A small asteroid inserted intentionally into orbit around Earth or the Moon could serve as a valuable mineral resource or as a staging base. Image (c) Don Dixon.

Diverted Asteroid Satellite
Tech Level: 13

Asteroids represent an immense treasure trove of both scientific knowledge and mineral resources waiting to be fully exploited by human explorers. However, reaching even a near one with just a robotic probe would take months of travel time and cost hundreds of millions of dollars. A manned mission would push current space technology to its limits and may prove cost prohibitive.

However, another option occasionally mentioned is not to send probes and astronauts out to an asteroid, but to bring an asteroid into Earth or Lunar orbit for much easier access. The idea has been seen in various science fiction sources, such as the Gundam anime series, the Night’s Dawn Trilogy by Peter F. Hamilton, and the novel Eon by Greg Bear. To the best of my knowledge, however, no one has ever done a serious scientific study on this possibility.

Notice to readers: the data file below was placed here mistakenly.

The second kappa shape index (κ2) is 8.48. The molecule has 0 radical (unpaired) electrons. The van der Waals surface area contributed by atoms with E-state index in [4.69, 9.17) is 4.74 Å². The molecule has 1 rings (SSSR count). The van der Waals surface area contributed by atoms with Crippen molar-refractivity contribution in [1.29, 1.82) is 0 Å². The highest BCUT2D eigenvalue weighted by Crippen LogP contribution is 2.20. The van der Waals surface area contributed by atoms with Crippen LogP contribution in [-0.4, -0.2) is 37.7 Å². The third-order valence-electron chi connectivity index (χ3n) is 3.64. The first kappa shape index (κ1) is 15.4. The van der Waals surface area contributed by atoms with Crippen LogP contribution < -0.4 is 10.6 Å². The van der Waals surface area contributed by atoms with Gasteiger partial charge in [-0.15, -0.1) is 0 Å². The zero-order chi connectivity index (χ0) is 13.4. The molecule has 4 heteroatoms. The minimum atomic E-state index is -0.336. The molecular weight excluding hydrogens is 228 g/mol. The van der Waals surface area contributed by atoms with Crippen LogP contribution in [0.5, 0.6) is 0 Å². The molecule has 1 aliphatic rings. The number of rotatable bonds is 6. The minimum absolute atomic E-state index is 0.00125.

Comets instead of asteroids could also be diverted into the Earth-Moon system. However, because of issues with outgassing so close to the Sun (the dust and ionized particles given off by the "tail" would be captured by Earth’s gravity and could compromise radio communication and satellite viability), they are usually not considered to be practical for this scheme.

Any number of the methods mentioned in the related article Redirecting Asteroids (link below) can be used to alter the trajectory of an asteroid in order to allow it to eventually be inserted into Earth orbit. A suitable asteroid would first have to be found; one or more probes would have to be sent out to very carefully study the target to determine its exact dimensions, composition, and density. Once this is known, mission planners will have a much better idea of where to place the initial and subsequent propulsive impulses that will move the body without fracturing it.

Candidate asteroids would ideally be small, at most only a few hundred meters across, probably considerably less. They would also need to be located relatively close by. Earth has a number of ‘quasi-satellite’ asteroids that may be suitable, small rocky bodies that have orbits around the sun that closely mimic Earth’s but are not in Earth’s orbital plane. Earth’s gravitational influence occasionally tugs one of these enough so that they enter into a semi-stable orbit about the planet for several decades or centuries at a time. Other possibilities may be asteroids that sweep in close to Earth’s position, such as asteroid 99942 Apophis will do in 2029, that can be diverted into position with just the right nudge in its solar orbit.